The Boredom of War?

“War is the most boring thing you can possibly experience. But it makes you into a connoisseur of boredom.” – Scott Beauchamp, Did You Kill Anyone?

A friend Scott Beauchamp publishing a book on the boredom of war.

Connoisseur of boredom? No, when I think back on my involvement in the Viet Nam conflict from 1968-70 in the jungles of South-East Asia, boredom is not the word I would use to describe my own virulent and nihilistic experience. At 68 and surviving Nam the brutal truth of war leaves a permanent mark and scar across one’s life, after such violence there is no return, no return to one’s childhood, no return to what one was… one comes back as one of the living dead; angered, alone, and numb. Boredom has nothing to do with it, only silence and nightmares. Shock and trauma, not boredom. A blank in one’s life, not a memory; a place of no place, a visit to the hell of humanity; a farce perpetrated by fear mongers over an ideological crazed and apocalyptic culture of war and death: America in the Sixties…. domino theories and Red Scares; cultural paranoia and the mad schemes of the Cold War. I can assure you I didn’t as Scott seems to have “see patterns in my mind of the boredom itself,” rather my mind was blasted with a 24/7 splatterpunk reality on steroids, a world where sleeping was neither acceptable nor required. It was a gore fest with repeats from hill to hill in a jungle we all knew as burger hill… boredom? No boredom is not the right word: insanity, that is the word that comes to mind for me after all those years.

I’ll admit reading Scott’s words below and the essay seemed too cerebral, too distant from the world I experienced. Why? Why two opposing experiences of war? Is it landscape? The difference between jungle and desert? The difference between the era when Hypertechnological warfare was just beginning (Viet Nam), as compared to the Videogame Wars of the Iraqi and Afghanistan conflicts when drones and robots entered the arena of conflict? Soldiers with cyborgian appendages and specialized armor and weapons, skydrones and satellites to earmark enemy, etc. Viet Nam was a murderous war where the Cong and its victims used advanced methods of ancient primitive wars: tunnels, villages, night. While the good ole U.S.A. (insert: sardonic smile!) used napalm, fragmentation bombs, and a general clusterfuck of deadly methods and strategies to ill-effect. We learned the hard way that if a people truly believes in what they are and in their lands they will overcome the technological systems of a greater power. America has yet to learn that! A world that was suborned by politicians waging an endless stupidity for some lost ideology of freedom become endless war and enslavement rather than liberation and emancipation (whatever those terms mean anymore?). No Viet Nam and these desert wars were far apart in their strategies and politics; and, yet, the same old imperial aggression by a segment in American society,  using the age old ploy of patriotism and nationalism, democracy and idealism to run a bloody death machine for ten years only to walk away and leave its allies in the hands of death squads and mayhem. No wonder I’m a half-crocked, half-baked madman to this day…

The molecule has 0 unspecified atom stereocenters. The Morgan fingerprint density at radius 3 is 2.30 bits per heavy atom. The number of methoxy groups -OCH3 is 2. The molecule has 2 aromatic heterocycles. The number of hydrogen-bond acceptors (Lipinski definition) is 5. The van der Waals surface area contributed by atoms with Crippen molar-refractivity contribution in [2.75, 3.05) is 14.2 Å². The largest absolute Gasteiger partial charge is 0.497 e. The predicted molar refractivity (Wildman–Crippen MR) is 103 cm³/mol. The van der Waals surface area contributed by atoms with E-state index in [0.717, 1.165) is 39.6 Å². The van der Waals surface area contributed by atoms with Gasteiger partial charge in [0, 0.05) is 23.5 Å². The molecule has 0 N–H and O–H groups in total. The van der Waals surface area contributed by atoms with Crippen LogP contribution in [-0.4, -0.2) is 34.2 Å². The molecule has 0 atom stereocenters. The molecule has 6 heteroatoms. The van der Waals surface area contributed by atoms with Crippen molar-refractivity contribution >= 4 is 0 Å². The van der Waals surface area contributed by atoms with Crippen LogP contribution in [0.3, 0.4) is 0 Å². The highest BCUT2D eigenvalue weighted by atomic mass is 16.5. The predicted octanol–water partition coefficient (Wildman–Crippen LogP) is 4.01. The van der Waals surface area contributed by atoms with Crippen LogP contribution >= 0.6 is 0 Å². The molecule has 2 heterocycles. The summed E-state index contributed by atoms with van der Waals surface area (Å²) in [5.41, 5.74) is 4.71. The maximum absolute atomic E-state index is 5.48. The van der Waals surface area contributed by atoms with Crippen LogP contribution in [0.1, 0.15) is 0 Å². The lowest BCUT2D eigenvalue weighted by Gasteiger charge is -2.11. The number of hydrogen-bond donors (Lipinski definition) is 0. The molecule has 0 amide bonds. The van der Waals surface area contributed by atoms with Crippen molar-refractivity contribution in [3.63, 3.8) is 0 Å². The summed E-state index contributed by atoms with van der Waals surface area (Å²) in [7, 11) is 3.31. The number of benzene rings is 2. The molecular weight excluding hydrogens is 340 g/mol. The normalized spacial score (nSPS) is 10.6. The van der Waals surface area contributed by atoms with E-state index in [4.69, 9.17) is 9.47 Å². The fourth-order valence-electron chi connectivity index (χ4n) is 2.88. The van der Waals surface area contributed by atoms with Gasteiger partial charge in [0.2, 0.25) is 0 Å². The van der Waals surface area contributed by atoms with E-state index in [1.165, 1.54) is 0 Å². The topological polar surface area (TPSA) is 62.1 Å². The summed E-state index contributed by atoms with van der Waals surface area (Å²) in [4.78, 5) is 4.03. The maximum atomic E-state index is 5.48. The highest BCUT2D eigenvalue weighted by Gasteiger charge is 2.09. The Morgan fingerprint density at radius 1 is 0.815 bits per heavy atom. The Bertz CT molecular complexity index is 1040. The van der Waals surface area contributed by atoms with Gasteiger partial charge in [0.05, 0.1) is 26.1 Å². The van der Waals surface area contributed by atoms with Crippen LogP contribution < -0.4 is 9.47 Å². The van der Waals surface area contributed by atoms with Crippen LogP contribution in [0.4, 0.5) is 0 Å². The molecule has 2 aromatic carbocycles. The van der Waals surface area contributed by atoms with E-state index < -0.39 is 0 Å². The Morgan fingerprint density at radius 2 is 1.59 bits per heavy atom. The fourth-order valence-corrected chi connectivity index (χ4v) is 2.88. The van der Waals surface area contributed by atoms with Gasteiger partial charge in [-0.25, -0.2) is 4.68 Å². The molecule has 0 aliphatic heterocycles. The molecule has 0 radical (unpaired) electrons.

The cost of Viet Nam sent us into a recession for ten fucking years… don’t let me even get into the economics of war. Needless to say I returned to a world that saw me as a criminal to be ostracized, not a victim of politics; rather its enforcer and perpetrator. People I grew up with thought of me as a rabid killer, a madman who became a monster in those jungles. I half believe I did. The supposed readjustment to society, the so called transition phase was itself another great disaster, a catastrophe of false psychologies and an even greater fear of us who had served in those jungles. We were a ghost brigade, zombies ready to murder our own countrymen… at least that’s the way people seemed to fear us. So yea all this crapology has once again opened an old wound in me, one that will never go away till the day I die. But, hell, I’m already dead, so what does it matter.